David Jones, artist and poet (1895-1974) begins his PREFACE TO THE ANATHEMATA :

'I have made a heap of all that I could find.' (1) So wrote Nennius, or whoever composed the introductory matter to Historia Brittonum. He speaks of an 'inward wound' which was caused by the fear that certain things dear to him 'should be like smoke dissipated'. Further, he says, 'not trusting my own learning, which is none at all, but partly from writings and monuments of the ancient inhabitants of Britain, partly from the annals of the Romans and the chronicles of the sacred fathers, Isidore, Hieronymous, Prosper, Eusebius and from the histories of the Scots and Saxons although our enemies . . . I have lispingly put together this . . . about past transactions, that [this material] might not be trodden under foot'. (2)

(1) The actual words are coacervavi omne quod inveni, and occur in Prologue 2 to the Historia.
(2) Quoted from the translation of Prologue 1. See The Works of Gildas and Nennius, J.A.Giles, London 1841.

22 October 2013

Reinventing the Wheel : the air of Ville de Regard (1887)

The year is 1887. The postman of Ville de Regard is doing his rounds on one of the new diamond-frame safety bicycles.

As he approaches Blainville-Crevon, a farming village by the banks of the river Crevon (in the Pays de Caux, some 16 kilometres northeast of Rouen)... Parbleu! A puncture in the back tyre.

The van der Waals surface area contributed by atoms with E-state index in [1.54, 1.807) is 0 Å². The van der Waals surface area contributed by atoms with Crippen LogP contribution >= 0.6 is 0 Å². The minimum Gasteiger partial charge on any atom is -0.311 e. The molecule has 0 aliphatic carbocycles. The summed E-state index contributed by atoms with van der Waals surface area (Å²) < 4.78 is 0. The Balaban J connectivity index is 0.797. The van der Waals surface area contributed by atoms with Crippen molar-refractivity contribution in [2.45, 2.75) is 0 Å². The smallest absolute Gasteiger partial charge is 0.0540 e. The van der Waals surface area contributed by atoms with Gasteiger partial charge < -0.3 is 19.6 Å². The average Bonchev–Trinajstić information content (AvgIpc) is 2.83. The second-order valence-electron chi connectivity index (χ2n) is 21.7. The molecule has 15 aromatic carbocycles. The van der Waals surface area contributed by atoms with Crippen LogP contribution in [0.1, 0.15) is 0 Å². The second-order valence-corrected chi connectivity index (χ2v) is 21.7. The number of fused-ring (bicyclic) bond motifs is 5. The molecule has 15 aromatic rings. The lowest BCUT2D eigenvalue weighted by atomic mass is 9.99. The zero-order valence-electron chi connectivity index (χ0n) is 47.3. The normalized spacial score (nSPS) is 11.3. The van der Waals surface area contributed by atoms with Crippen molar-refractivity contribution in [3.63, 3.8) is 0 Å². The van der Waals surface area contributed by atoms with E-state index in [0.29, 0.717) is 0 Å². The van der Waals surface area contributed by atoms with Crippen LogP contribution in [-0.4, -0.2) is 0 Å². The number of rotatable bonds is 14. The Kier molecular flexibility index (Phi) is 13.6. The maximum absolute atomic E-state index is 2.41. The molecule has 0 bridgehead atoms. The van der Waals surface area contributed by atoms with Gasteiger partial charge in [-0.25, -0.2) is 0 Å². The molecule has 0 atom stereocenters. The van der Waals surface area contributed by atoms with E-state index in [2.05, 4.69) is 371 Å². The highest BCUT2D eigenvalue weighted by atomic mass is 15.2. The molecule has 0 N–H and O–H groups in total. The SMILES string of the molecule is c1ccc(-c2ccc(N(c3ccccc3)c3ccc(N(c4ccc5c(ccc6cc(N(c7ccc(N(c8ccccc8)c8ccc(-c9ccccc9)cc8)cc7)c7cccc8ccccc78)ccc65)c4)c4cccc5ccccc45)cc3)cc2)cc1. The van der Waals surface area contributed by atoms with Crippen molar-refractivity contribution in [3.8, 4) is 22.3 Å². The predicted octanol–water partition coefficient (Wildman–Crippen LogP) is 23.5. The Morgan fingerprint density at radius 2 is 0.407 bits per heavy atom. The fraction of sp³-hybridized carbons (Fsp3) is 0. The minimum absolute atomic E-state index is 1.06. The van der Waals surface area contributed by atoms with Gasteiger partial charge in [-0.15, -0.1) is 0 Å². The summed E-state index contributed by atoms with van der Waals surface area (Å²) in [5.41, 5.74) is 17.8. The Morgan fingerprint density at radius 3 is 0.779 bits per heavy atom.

Monsieur postman is known throughout the commune for his diverse interests, his artisanal skills and his good humour. As he does with most phenomena, le facteur observes this event with the welcoming awe of a child. 

He listens to the sound of the air of Ville de Regard as it escapes the capsule circulaire

He makes in his mind a notation of this sound. 

He visualises next a transparent text bubble, much like a speech bubble but one that gathers instead a meta-script: the Label of his Present Regard.

He figures he could blow a glass of that shape - this is only one of his many skills - and seal it to hold forever a certain volume of the air of Ville de Regard. 

Such phials, of the air of Ville de Regard, he could give as special gifts. Perhaps the first as a present to the newborn son of his friends Monsieur Eugene and Madame Lucie at Blainville-Crevon.
Thirty-two years later, in another place...

Air de Paris 
Marcel Duchamp

 A Person Looks At A Work Of Art/
 someone looks at something ...